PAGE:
How do we increase our impact in our work environment? We all encounter problems in the workplace that everyone can see, but no one owns. These include a lack of leadership, never-ending obstacles, changing goals and increasing workload. They are universal, inescapable and present in organisations of all sizes, ages and types. But why do some people get stuck while others break through and make a major impact, when facing the same challenges?
According to Liz Wiseman, author of Impact Players, it is the radically different approach of people in how they deal with ambiguity and situations they cannot control. Called Impact Players, her research confirmed that they see everyday challenges through an opportunity lens while others are looking at the same challenges through a threat lens. Where others may spot a single bee but fear an entire swarm, the Impact Player is figuring out how to build a hive and harvest the honey.
|The five practices of Impact Players
The key differentiator between Impact Players and their colleagues is behaviour that flows from the belief that opportunity can be found amid ambiguity and challenge. Impact players are characterised by the following five behaviours:
1. Do the job that’s needed – When dealing with messy problems, they address the real needs by venturing beyond their assigned job. They aim to serve, empathise with stakeholders, look for unmet needs, and focus where they are most useful. While others do their job, Impact Players are doing the job that needs to be done.
2. Step up, then step back – When it’s unclear who is in charge, they step up and lead. Knowing when to lead creates a culture of courage, initiative, and agility in an organisation. In contrast, when roles are unclear, most players act as bystanders, assuming others will tell them what to do. While others wait for direction, Impact Players step up and lead.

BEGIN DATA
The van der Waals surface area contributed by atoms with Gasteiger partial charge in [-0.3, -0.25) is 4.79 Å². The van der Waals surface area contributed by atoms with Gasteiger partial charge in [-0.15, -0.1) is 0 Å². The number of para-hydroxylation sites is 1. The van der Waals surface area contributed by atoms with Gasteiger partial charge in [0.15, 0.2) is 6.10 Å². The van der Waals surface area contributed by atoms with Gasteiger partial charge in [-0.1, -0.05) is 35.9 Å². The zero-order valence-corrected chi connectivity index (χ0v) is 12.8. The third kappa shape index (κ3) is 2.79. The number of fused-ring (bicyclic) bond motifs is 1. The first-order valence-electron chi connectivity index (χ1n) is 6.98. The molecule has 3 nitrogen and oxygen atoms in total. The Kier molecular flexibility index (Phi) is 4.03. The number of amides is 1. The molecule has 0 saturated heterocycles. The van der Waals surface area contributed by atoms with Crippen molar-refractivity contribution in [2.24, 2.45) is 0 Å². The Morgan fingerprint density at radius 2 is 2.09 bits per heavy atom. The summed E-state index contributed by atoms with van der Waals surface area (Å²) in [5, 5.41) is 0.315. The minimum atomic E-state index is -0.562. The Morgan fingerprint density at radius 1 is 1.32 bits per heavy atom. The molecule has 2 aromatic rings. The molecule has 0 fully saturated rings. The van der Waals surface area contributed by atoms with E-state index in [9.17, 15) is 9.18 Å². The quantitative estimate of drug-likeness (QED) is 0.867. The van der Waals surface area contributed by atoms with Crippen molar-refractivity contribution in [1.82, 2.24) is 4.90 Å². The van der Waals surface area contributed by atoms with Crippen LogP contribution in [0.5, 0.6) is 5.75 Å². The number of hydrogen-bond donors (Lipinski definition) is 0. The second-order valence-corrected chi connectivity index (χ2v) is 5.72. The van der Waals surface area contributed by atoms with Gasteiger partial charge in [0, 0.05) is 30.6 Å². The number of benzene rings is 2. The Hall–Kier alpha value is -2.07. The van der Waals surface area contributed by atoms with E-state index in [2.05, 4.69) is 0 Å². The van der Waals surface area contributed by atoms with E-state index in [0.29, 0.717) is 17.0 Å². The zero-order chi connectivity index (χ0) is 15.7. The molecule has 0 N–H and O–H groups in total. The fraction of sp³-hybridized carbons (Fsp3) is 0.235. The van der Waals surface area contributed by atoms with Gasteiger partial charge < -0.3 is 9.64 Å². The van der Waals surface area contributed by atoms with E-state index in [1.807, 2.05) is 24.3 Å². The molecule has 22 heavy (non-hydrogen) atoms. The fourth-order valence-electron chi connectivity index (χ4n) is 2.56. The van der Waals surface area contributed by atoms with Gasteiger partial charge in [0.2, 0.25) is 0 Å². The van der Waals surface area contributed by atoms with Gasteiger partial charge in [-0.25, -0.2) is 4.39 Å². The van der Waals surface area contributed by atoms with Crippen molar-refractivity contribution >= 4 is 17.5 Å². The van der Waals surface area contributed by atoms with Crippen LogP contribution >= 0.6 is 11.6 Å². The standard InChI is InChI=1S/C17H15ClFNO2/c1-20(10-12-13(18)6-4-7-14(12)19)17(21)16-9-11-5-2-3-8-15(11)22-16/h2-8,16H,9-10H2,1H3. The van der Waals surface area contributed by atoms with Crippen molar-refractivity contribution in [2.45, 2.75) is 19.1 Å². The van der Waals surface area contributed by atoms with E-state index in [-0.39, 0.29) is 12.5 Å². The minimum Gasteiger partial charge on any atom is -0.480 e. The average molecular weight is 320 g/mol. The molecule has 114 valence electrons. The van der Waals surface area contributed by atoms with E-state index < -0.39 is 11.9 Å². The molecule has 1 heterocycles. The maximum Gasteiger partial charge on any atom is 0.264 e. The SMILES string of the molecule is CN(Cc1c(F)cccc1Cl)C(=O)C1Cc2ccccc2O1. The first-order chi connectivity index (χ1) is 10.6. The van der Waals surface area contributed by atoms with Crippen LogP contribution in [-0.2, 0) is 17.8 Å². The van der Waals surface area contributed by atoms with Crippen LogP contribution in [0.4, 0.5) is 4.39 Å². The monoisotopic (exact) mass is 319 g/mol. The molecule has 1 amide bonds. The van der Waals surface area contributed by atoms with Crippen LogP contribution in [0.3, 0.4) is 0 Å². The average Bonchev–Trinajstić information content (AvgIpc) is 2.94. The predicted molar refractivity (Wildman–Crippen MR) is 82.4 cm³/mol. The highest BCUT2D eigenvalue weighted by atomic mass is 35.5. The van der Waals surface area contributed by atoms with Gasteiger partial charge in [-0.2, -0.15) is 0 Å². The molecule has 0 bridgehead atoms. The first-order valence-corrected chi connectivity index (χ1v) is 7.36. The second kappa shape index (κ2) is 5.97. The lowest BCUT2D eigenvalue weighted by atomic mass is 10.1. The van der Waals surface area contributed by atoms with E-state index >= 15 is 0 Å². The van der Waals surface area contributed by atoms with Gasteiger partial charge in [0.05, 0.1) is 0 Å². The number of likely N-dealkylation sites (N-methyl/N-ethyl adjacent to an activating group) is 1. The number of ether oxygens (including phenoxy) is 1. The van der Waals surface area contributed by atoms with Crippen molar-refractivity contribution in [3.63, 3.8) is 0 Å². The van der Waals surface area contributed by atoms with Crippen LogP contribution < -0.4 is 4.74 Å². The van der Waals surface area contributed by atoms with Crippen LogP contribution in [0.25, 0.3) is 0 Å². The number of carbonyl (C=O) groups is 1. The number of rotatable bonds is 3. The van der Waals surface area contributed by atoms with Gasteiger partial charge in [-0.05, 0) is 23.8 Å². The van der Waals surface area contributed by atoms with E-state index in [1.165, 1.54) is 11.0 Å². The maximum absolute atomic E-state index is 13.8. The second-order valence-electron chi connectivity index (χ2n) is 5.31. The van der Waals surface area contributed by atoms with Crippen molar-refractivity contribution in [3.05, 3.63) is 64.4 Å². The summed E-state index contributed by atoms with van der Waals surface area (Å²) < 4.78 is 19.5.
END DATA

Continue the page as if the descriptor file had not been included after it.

3. Finish stronger – They tend to be completion freaks, finishing jobs with energy despite obstacles and without constant supervision. In contrast, typical players operate with an avoidance mindset. While others escalate problems up the management chain, Impact Players move things across the finish line and build strength along the way.
4. Ask and adjust – They adapt to change faster, as they regard new rules as opportunities for learning and growth. They raise the bar for everyone in the team. While others attempt to manage and minimise change, Impact Players are learning and adapting to change.
5. Make work light – They reinforce a culture of collaboration and are high-performing, low-maintenance players. In contrast, when workloads are at peak, typical players tend to seek help rather than offering to help. While others add to the load, the Impact Players make heavy demands feel lighter.
How can you increase your impact? Watch this space.
Yours in freelancing,
Whitemore Masudi Ngwira, Chairperson